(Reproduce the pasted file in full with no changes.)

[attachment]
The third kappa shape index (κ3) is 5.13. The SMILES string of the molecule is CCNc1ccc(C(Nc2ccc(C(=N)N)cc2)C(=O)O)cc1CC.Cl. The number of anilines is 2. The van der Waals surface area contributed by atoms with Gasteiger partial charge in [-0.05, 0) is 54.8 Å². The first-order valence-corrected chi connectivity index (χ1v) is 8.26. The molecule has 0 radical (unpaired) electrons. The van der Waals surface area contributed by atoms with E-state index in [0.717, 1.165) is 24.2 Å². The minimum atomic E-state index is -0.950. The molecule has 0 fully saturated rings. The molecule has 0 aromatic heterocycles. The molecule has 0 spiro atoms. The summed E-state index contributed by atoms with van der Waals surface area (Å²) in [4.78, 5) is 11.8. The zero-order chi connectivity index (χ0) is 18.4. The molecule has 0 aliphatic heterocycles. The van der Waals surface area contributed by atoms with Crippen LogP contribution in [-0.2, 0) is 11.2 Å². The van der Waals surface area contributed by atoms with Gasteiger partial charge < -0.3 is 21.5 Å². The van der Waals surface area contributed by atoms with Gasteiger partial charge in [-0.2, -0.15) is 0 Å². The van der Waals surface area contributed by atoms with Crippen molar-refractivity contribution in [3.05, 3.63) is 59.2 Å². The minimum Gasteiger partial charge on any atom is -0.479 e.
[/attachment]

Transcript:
The third kappa shape index (κ3) is 5.13. The SMILES string of the molecule is CCNc1ccc(C(Nc2ccc(C(=N)N)cc2)C(=O)O)cc1CC.Cl. The number of anilines is 2. The van der Waals surface area contributed by atoms with Gasteiger partial charge in [-0.05, 0) is 54.8 Å². The first-order valence-corrected chi connectivity index (χ1v) is 8.26. The molecule has 0 radical (unpaired) electrons. The van der Waals surface area contributed by atoms with E-state index in [0.717, 1.165) is 24.2 Å². The minimum atomic E-state index is -0.950. The molecule has 0 fully saturated rings. The molecule has 0 aromatic heterocycles. The molecule has 0 spiro atoms. The summed E-state index contributed by atoms with van der Waals surface area (Å²) in [4.78, 5) is 11.8. The zero-order chi connectivity index (χ0) is 18.4. The molecule has 0 aliphatic heterocycles. The van der Waals surface area contributed by atoms with Crippen LogP contribution in [-0.2, 0) is 11.2 Å². The van der Waals surface area contributed by atoms with Gasteiger partial charge < -0.3 is 21.5 Å². The van der Waals surface area contributed by atoms with Gasteiger partial charge in [-0.2, -0.15) is 0 Å². The van der Waals surface area contributed by atoms with Crippen molar-refractivity contribution in [3.05, 3.63) is 59.2 Å². The minimum Gasteiger partial charge on any atom is -0.479 e.